Design and craftsmanship as a social and economic engine, the case of Zanat in Bosnia

By combining the centuries-old tradition of wood carving with technology and by challenging the limits of craftsmanship with design, the Bosnian furniture company offers an opportunity to rediscover the territory.

Only a few years ago, more precisely in 2015, Zanat, a Bosnian furniture and accessories company specialised in wood carving, came back to its third life. However, its history has deeper roots. It all started over a century ago with Gano, a skilled woodworker from Konjic, a village south of Sarajevo. It then continued with his sons Salih, Meho, Adem and Asim Niksic, who founded the company in 1919. And then came the success, which contributed to the birth of the town's wood carving tradition, a tradition that earned Konjic a place in the world heritage UNESCO list in 2017. Led today by grandchildren Orhan and Adem Niksic, Zanat – which in Bosnian means craft – continues to renew itself by focusing on its DNA, the artisan woodworking, in at least three ways. The first way is the dialogue between craftsmanship and design, thanks to the artistic direction of Swedish designer Monica Förster. Then, craftsmanship as a means of social and economic redemption. And, finally, craftsmanship as a tradition to be promoted, with a museum inaugurated last June and the Woodcarving Academy, for the training of new craftsmen in the field. During the last Salone del Mobile in Milan, art director Monica Förster and owner Orhan Niksic talk about their formula that mixes craftsmanship, technology and design.

When did the collaboration with Monica Förster start and why didn't you think instead of a local designer?
Orhan Niksic:
While still preserving our traditions, we wanted to be an international brand – 90% of our sales are export – and then because we recognize ourselves in Monica's Scandinavian design and  values: minimalist, democratic and accessible.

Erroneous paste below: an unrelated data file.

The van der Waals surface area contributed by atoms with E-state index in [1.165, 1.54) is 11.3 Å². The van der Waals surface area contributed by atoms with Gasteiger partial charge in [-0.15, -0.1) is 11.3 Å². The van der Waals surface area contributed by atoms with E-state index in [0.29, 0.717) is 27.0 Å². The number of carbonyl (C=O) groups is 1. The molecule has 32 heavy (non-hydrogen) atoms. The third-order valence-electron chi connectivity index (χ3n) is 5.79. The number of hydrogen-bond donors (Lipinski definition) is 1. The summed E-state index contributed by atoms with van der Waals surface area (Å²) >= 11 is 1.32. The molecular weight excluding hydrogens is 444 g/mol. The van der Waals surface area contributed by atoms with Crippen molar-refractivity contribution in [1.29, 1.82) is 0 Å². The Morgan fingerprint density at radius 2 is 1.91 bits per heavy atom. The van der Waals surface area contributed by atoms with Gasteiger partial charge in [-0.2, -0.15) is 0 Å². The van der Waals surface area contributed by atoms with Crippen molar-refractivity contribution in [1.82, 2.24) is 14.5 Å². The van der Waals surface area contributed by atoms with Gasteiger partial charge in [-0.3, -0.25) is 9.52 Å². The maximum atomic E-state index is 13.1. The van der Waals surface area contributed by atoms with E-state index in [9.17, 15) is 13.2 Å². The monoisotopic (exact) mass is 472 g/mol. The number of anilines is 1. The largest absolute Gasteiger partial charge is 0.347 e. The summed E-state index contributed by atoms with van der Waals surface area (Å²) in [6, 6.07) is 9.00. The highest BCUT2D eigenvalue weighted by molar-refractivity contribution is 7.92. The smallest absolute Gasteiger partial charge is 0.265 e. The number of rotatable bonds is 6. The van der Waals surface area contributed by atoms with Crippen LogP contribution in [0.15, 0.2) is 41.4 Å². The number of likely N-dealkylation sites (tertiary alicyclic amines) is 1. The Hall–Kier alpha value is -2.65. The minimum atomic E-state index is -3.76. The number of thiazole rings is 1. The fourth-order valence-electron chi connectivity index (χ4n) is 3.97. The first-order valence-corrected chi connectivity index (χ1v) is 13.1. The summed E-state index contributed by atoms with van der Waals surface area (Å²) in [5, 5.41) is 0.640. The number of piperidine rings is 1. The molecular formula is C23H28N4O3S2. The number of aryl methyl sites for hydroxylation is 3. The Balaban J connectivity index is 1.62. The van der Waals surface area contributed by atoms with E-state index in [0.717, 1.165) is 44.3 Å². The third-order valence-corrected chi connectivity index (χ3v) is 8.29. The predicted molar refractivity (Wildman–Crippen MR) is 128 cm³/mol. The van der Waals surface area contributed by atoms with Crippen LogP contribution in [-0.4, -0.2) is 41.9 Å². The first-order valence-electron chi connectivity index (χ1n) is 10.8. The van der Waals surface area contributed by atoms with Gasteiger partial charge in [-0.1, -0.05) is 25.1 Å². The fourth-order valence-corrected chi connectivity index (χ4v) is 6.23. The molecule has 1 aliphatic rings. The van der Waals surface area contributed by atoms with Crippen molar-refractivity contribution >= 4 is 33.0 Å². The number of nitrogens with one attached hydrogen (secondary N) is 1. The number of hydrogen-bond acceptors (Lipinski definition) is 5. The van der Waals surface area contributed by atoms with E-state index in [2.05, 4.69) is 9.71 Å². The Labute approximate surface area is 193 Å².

For you, craftsmanship is also a social and economic fact, can you explain how?
Orhan Niksic:
When we started, there was an unemployment rate of 26% in Bosnia. The high level of craftsmanship, combined with industrial production and international distribution, offers a real job opportunity, even for young people. In addition, Zanat also provides craftsmen with a sort of marketing platform. Internally we only work with wood, but externally we partner up with craftsmen with very different skills, who work – among other things – leather and cast iron. The cover that Jean-Marie Massaud designed for us, for example, is made by a company of 300 craftswomen, all women.

How many people work at Zanat?
Monica Förster:
The company has grown a lot: from 15 people four years ago, there are now 50 of us, and we are always growing. At first, there were no women in the production department, and now there are seven of them.
Orhan Niksic:
I would like to add that, since it is difficult to find the craftsmen, we train them. Usually, they are young people who want to learn the craft. This year we are launching the Woodcarving Academy, together with the local university and a Slovenian institute that supports us in the certification process and with the theoretical lessons. We do the training in the company. We have also received several requests for short courses.

Do you think that combining the minimalism of Scandinavian design with the usually more decorative wood carving technique is a winning combination?
Monica Förster:
When you combine two worlds that are so different, things become interesting. As designers, we want to push the boundaries, both technical and formal, to see how far we can go. With the Zana chair, for example, I wanted to raise the standard for wood carving, but also to produce affordable, stackable, lightweight and contract pieces of furniture. We created a new type of structure, completely handmade by our carvers. It was something new for our company: we had to customize a machine to create such large pieces so quickly.
Orhan Niksic:
Massaud's chaise longue looks simple, but it's actually made of 50 different pieces of wood. Each one has a specific geometry and must be 3D modelled and engineered to perfectly combine with another. We combine technology and craftsmanship. We only use technology where we think we need it because I don't think it could ever be better than what we do with our hands. Our products are never the same. It's a process of continuous learning and discovery.

What characteristics should a Zanat designer have?
Monica Förster:
When designing a product, he must always consider the economic and political context.
Orhan Niksic:
He must be able to influence the production processes in order to have a socio-economic impact, while preserving our cultural and artisan tradition.

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